The New York Times Company is dumping its nine television stations. "The proposed sale," said Times executives, "would enable us to place an even greater emphasis on developing and integrating our print and rapidly growing digital resources." A broadcast signal is a very expensive pixel on the page.
It looks like Clear Channel may be selling some of its 1,200 radio stations. It's hard to compete with other pixels that are grouped together in very listener-friendly clusters.
AT&T has launched its broadband network, essentially basic cable over the internet. It starts with twenty channels, but that'll grow. More pixels.
Both the Hollywood Reporter and the New York Times have assigned full-time columnists to covering "online TV." What is online TV, if not more pixels on the page?
A new company, Viral Video Chart, has come out with a way to be a nose. This smart group of folks has created an algorithm to weigh the popularity of online videos, regardless of the platform. If you go take a look, you'll notice that the bulk of the popular videos come from YouTube, MySpace and Google Video, more pixels on the page. Viral Video Chart doesn't care to be a media creator, because you're better off clustering pixels than being one yourself.
This way of determining web "ratings" is a serious conundrum for the advertising business, because "hits" are individual and change every day. You can't do a network upfront when you don't have a clue about what's even going to be number one tomorrow. ABC sees the anti-Nielsen handwriting-on-the-wall and is selling spots in their broadband offerings at a flat rate instead of basing them on the dead cost-per-thousand (CPM) model. Without a way of measuring individual pixels, how do you know which ones to buy?
CBS has decided it needs to get into the "free" video-on-demand business, so it's dropping its 99-cent pay-per-view model with Comcast. Meanwhile, each of the networks have announced deals that include free broadband streaming of prime time programs this season. Shows will be advertiser-supported, but the distribution model is completely different than the tried-and-true network affiliate model. The storm is building in intensity and destructive force.
ABC is allowing its affiliates to stream the shows from their own websites and include their own commercials, and at first glance that sounds great. But the internet isn't television with its value on scarcity, and a URL is just a URL. Ultimately, the program streams are just pixels on the page, and where will consumers go to access those pixels, a walled garden like abc.com or a more flexible and versatile nose like Google?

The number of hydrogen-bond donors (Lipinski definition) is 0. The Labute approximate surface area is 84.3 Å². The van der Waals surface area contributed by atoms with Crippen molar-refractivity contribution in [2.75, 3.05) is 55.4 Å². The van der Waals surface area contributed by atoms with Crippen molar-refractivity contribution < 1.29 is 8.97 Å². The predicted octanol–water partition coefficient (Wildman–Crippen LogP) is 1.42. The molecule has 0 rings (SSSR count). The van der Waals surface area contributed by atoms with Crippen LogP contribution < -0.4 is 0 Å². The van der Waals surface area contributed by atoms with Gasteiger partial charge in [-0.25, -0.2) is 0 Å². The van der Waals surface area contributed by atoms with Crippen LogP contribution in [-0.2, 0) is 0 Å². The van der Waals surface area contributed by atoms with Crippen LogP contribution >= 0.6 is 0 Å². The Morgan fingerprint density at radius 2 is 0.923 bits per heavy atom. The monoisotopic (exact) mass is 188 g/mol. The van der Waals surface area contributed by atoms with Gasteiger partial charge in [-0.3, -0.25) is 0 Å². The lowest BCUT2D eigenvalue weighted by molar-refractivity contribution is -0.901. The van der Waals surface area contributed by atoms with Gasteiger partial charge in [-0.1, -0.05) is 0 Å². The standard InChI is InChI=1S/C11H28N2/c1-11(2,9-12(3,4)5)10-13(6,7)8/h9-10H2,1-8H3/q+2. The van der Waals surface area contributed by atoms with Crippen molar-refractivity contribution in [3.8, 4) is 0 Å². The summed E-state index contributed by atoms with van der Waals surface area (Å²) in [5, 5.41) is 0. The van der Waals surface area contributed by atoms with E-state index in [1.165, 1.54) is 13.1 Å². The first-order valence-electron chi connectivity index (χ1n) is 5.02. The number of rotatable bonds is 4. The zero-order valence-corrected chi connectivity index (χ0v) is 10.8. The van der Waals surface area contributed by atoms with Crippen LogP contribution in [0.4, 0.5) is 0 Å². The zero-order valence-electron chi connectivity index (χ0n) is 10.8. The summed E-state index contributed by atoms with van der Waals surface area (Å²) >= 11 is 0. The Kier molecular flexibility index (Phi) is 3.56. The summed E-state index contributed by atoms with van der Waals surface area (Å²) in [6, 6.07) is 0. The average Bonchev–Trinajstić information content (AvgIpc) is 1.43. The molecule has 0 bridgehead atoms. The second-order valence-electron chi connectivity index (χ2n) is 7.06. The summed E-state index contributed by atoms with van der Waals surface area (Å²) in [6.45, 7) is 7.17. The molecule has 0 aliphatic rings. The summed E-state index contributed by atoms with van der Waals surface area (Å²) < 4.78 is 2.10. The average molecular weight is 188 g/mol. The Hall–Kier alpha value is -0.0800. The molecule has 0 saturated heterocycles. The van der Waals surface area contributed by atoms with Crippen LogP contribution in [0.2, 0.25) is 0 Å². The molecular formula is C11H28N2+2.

NBC is responding with what appears to be a bold business-to-business streaming venture called >nbbc (for National Broadband Company, although it looks like "on bbc" to anybody outside the U.S.) that it believes puts it back into the business of broadcasting. The idea is that any content creator can use the >nbbc player to distribute its content in an unbundled form. This is good, right? Well, for a distribution play, there are a lot of strings attached, leading observers to scold the network over attempts to control content. New media guru Jeff Jarvis harshly calls it "cluelessness and outmoded controlfreakishness" from the "Numbnuts Broadcasting Company." Ouch! He deconstructs what he calls "clueless quotes from Randy Falco of NBC Universal television group:"
* "We want to create new tools to allow NBC Universal to do what it has always done: to deliver quality entertainment experiences to as broad an audience as possible," Mr. Falco said. "In short, we are going back into the broadcast business on the Internet."
No, you are not in the broadcast business. The internet is not about broadcast. It is not about you telling me what to watch. It is not about you making the selections for me. I have that power now. You just donít know it.
* "If we really want to compete with big aggregators like Yahoo and Google, we need our video in as many places as possible," Mr. Falco said.